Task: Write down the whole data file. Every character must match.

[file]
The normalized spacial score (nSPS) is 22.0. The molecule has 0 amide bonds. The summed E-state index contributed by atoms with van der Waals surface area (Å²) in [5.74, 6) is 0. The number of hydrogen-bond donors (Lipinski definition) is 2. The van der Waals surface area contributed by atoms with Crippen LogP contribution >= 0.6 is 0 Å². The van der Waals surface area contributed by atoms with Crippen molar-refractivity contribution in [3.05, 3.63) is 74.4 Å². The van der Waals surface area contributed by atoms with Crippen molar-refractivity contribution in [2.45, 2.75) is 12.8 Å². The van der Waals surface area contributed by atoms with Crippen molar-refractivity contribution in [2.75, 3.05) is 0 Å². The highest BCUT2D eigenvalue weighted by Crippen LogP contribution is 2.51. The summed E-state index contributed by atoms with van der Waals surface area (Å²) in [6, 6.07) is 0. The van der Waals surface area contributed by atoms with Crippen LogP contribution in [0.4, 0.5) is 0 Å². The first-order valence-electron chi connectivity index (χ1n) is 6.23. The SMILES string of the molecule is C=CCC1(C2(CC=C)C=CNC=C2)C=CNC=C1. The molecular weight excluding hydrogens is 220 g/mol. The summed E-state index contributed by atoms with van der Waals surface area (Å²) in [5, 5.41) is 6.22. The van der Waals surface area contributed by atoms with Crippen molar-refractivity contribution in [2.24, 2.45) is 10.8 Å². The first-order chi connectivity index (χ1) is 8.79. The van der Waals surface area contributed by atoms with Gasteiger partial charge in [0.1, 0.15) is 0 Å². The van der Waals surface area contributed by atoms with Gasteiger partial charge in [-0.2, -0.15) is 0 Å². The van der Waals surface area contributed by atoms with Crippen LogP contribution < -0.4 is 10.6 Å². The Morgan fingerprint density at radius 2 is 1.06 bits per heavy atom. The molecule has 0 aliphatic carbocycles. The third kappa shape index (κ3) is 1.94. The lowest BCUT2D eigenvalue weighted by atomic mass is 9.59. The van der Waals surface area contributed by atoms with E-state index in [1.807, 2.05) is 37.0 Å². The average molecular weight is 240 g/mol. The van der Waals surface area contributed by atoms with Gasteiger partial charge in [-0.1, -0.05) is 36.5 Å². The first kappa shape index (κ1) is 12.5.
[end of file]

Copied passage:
The normalized spacial score (nSPS) is 22.0. The molecule has 0 amide bonds. The summed E-state index contributed by atoms with van der Waals surface area (Å²) in [5.74, 6) is 0. The number of hydrogen-bond donors (Lipinski definition) is 2. The van der Waals surface area contributed by atoms with Crippen LogP contribution >= 0.6 is 0 Å². The van der Waals surface area contributed by atoms with Crippen molar-refractivity contribution in [3.05, 3.63) is 74.4 Å². The van der Waals surface area contributed by atoms with Crippen molar-refractivity contribution in [2.45, 2.75) is 12.8 Å². The van der Waals surface area contributed by atoms with Crippen molar-refractivity contribution in [2.75, 3.05) is 0 Å². The highest BCUT2D eigenvalue weighted by Crippen LogP contribution is 2.51. The summed E-state index contributed by atoms with van der Waals surface area (Å²) in [6, 6.07) is 0. The van der Waals surface area contributed by atoms with Crippen LogP contribution in [0.4, 0.5) is 0 Å². The first-order valence-electron chi connectivity index (χ1n) is 6.23. The SMILES string of the molecule is C=CCC1(C2(CC=C)C=CNC=C2)C=CNC=C1. The molecular weight excluding hydrogens is 220 g/mol. The summed E-state index contributed by atoms with van der Waals surface area (Å²) in [5, 5.41) is 6.22. The van der Waals surface area contributed by atoms with Crippen molar-refractivity contribution in [2.24, 2.45) is 10.8 Å². The first-order chi connectivity index (χ1) is 8.79. The van der Waals surface area contributed by atoms with Gasteiger partial charge in [0.1, 0.15) is 0 Å². The van der Waals surface area contributed by atoms with Gasteiger partial charge in [-0.2, -0.15) is 0 Å². The van der Waals surface area contributed by atoms with Crippen LogP contribution < -0.4 is 10.6 Å². The Morgan fingerprint density at radius 2 is 1.06 bits per heavy atom. The molecule has 0 aliphatic carbocycles. The third kappa shape index (κ3) is 1.94. The lowest BCUT2D eigenvalue weighted by atomic mass is 9.59. The van der Waals surface area contributed by atoms with E-state index in [1.807, 2.05) is 37.0 Å². The average molecular weight is 240 g/mol. The van der Waals surface area contributed by atoms with Gasteiger partial charge in [-0.1, -0.05) is 36.5 Å². The first kappa shape index (κ1) is 12.5.